An expert unaffiliated with the new study called the finding “compelling,” but not necessarily surprising.

“Caregiving is very stressful,” said Dr. Gary W. Small, director of the University of California-Los Angeles, Center on Aging and director of the Geriatric Psychiatry Division at the Semel Institute for Neuroscience and Human Behavior at the David Geffen School of Medicine at UCLA. “Studies have shown that caregivers for dementia patients have a high risk for major clinical depression. And there has been a study that showed that people who are prone to stress are at higher risk for Alzheimer’s.”

Four new connections to PSP/CBD found in genetics study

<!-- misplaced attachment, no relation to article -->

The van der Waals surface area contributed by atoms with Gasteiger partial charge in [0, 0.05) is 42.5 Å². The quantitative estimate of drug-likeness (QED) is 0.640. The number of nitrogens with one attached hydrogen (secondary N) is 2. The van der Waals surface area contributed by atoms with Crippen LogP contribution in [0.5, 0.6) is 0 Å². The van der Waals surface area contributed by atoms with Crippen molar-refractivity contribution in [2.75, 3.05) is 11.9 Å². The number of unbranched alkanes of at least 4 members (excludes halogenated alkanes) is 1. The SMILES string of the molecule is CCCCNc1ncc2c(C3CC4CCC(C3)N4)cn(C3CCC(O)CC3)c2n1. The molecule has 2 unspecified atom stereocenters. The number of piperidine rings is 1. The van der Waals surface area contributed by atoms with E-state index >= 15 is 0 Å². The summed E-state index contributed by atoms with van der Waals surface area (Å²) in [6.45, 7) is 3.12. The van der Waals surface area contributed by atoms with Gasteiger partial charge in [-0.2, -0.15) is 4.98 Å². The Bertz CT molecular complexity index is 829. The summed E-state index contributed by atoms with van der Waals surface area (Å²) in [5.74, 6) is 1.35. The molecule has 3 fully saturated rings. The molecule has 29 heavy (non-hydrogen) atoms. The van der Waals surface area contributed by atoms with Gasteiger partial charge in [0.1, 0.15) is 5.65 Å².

I don’t know if you all caught what Janet Edmunson (of CurePSP) said at last week’s webinar…

We had heard from Dr. Schellenberg, the lead investigator on the PSP and CBD Genetics Program, back in November that four new genes were found that are implicated in PSP and CBD. These four new genes were discovered by conducting genome wide analyses of 1380 donated brains. (See my earlier November 2009 post on this topic.)

We have at least four local support group members whose loved one’s brains are included in that 1380 pool!

As Dr. Schellenberg indicates in the CurePSP Magazine article copied below, a replication study was to be done with 1000 more PSP cases. This was to be a combination of brain tissue from those with autopsy-confirmed PSP and blood from some still alive who were given PSP diagnoses by a few expert MDs (such as Irene Litvan or Larry Golbe). The replication study was completed a couple of months ago.